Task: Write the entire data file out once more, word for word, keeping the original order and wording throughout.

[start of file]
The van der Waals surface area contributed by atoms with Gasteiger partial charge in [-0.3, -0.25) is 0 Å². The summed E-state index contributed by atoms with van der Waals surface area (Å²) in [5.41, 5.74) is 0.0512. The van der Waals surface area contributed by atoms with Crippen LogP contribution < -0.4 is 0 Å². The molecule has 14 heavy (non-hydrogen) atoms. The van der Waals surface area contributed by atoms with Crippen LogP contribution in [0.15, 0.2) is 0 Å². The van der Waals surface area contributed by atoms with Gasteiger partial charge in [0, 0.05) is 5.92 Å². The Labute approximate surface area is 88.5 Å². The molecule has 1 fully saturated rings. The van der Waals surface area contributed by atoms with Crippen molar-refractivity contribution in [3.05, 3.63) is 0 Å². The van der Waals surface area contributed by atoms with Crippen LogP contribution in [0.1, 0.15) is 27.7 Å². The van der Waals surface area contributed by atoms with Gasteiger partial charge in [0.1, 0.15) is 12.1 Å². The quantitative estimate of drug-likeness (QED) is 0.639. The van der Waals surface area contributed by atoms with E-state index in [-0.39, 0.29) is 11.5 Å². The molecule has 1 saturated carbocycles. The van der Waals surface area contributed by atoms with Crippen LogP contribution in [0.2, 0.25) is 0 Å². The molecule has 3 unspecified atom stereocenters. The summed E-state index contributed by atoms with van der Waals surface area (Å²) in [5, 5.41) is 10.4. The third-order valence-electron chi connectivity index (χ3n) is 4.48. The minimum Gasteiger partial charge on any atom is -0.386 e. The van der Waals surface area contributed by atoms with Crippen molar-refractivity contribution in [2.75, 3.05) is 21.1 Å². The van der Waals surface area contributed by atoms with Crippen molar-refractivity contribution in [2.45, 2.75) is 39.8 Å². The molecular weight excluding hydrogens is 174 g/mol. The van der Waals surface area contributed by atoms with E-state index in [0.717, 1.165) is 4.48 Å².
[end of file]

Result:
The van der Waals surface area contributed by atoms with Gasteiger partial charge in [-0.3, -0.25) is 0 Å². The summed E-state index contributed by atoms with van der Waals surface area (Å²) in [5.41, 5.74) is 0.0512. The van der Waals surface area contributed by atoms with Crippen LogP contribution < -0.4 is 0 Å². The molecule has 14 heavy (non-hydrogen) atoms. The van der Waals surface area contributed by atoms with Crippen LogP contribution in [0.15, 0.2) is 0 Å². The van der Waals surface area contributed by atoms with Gasteiger partial charge in [0, 0.05) is 5.92 Å². The Labute approximate surface area is 88.5 Å². The molecule has 1 fully saturated rings. The van der Waals surface area contributed by atoms with Crippen molar-refractivity contribution in [3.05, 3.63) is 0 Å². The van der Waals surface area contributed by atoms with Crippen LogP contribution in [0.1, 0.15) is 27.7 Å². The van der Waals surface area contributed by atoms with Gasteiger partial charge in [0.1, 0.15) is 12.1 Å². The quantitative estimate of drug-likeness (QED) is 0.639. The van der Waals surface area contributed by atoms with E-state index in [-0.39, 0.29) is 11.5 Å². The molecule has 1 saturated carbocycles. The van der Waals surface area contributed by atoms with Crippen LogP contribution in [0.2, 0.25) is 0 Å². The molecule has 3 unspecified atom stereocenters. The summed E-state index contributed by atoms with van der Waals surface area (Å²) in [5, 5.41) is 10.4. The third-order valence-electron chi connectivity index (χ3n) is 4.48. The minimum Gasteiger partial charge on any atom is -0.386 e. The van der Waals surface area contributed by atoms with Crippen molar-refractivity contribution in [2.75, 3.05) is 21.1 Å². The van der Waals surface area contributed by atoms with Crippen molar-refractivity contribution in [2.45, 2.75) is 39.8 Å². The molecular weight excluding hydrogens is 174 g/mol. The van der Waals surface area contributed by atoms with E-state index in [0.717, 1.165) is 4.48 Å².